Should you choose not to engage legal counsel and represent yourself in an ALJ hearing, keep in mind that even though these hearings are intended to be non-adversarial,”  it can feel quiteadversarial” during the actual hearing.  Furthermore, these proceedings can be quite complicated.  In most large dollar cases, representatives of the ZPIC are participating in the hearing and arguing their position before the ALJ.  ZPIC representatives can include one or more statisticians (if an extrapolation was conducted), a clinician (usually a Registered Nurse who is experienced in conducting medical reviews) and a lawyer.  In a recent Home Health Agency case we handled, this was precisely what occurred.  Frankly, few providers are experienced in presenting their case and in responding to the arguments raised by statisticians, clinicians and lawyers representing a ZPIC.  As a result, it is strongly recommended that the provider consider engaging an experienced and knowledgable attorney.

Recommendation #6 When reviewing your claims, you should abide by the following:  First, “If it doesn’t belong to you, give it back.”  Conversely, “If you don’t owe the money, don’t throw in the towel.”  One of the attorneys in our firm is regularly asked to speak at provider conventions around the country.  For years, he has told providers “If it doesn’t belong to you, give it back.”  This simple concept covers a lot of ground when it comes to alleged Medicare overpayments.  Similarly, if the facts and the evidence shows that the claims should have been paid,  think twice before waiving your right to appeal the denial of these claims.  From a practical standpoint, we have heard of  situations where a provider chooses to “just pay the bill” so that the case will quickly be resolved.  Several providers have commented that when dealing with small dollar assessments, it is just easier to pay the alleged overpayment rather than incur the hassle and expense of contesting the contractor’s denial decision.  Although we understand the reasoning behind such a decision, you should keep in mind that every claim which is denied by a ZPIC (and which remains denied) increases a provider’serror rate.”  If you were a ZPIC, PSC, RAC or MAC contractor, would you choose to audit a provider with a low error rate or a high error rate?  In any event, the bottom line is fairly straight forward.  Should you find that you are not entitled to payment for one or more claims, you must  repay the money to the government as soon as possible (but no later than 60 days after an overpayment has been identified),  regardless of whether the claim is part of an ongoing or recently completed Medicare audit.  If, however, you are audited and you believe that a ZPIC has incorrectly denied one or your claims, you have the right to appeal the denial of these wrongfully denied claims.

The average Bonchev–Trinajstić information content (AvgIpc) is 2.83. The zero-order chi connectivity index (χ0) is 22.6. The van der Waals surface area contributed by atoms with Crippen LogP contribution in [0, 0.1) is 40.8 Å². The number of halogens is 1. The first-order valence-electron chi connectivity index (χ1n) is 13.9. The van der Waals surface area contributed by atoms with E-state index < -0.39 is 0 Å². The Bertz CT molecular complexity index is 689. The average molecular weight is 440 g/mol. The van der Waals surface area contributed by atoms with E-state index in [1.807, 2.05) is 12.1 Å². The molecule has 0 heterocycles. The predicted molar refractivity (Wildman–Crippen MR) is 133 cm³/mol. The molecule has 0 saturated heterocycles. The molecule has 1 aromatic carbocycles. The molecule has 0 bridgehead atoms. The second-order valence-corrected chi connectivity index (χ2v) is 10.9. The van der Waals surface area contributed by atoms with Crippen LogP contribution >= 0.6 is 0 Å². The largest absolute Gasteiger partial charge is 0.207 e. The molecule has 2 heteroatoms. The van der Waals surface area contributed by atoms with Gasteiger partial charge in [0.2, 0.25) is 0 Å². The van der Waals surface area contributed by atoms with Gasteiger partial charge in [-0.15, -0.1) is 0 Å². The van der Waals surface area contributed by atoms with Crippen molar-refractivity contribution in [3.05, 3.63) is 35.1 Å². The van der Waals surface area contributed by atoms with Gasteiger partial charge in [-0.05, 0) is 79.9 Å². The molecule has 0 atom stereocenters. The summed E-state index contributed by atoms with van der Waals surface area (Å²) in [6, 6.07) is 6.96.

Recommendation #7:  Carefully read a ZPIC’s denial decision letter. When you receive a denial decision letter relied upon by a ZPIC, carefully review the notice and determine whether the contractor has specifically addressed the reasons for denial associated with each of the claims at issue.  Every ZPIC is different.  Over the last few months, one of the ZPICs involved in the cases we are handling has been citing only a general reason for denial (such as “not medically necessary”).  Should the ZPIC in your case not provide sufficient information, you will find it difficult, if not impossible, to address any specific reasons your claims have been denied.   Your legal counsel may be able to get the ZPIC to provide additional specificity in connection with their denial reasons.  Alternatively, legal counsel may be able to argue that the ZPIC’s failure to provide specific reasons for denying your claims is a clear violation of your due process rights.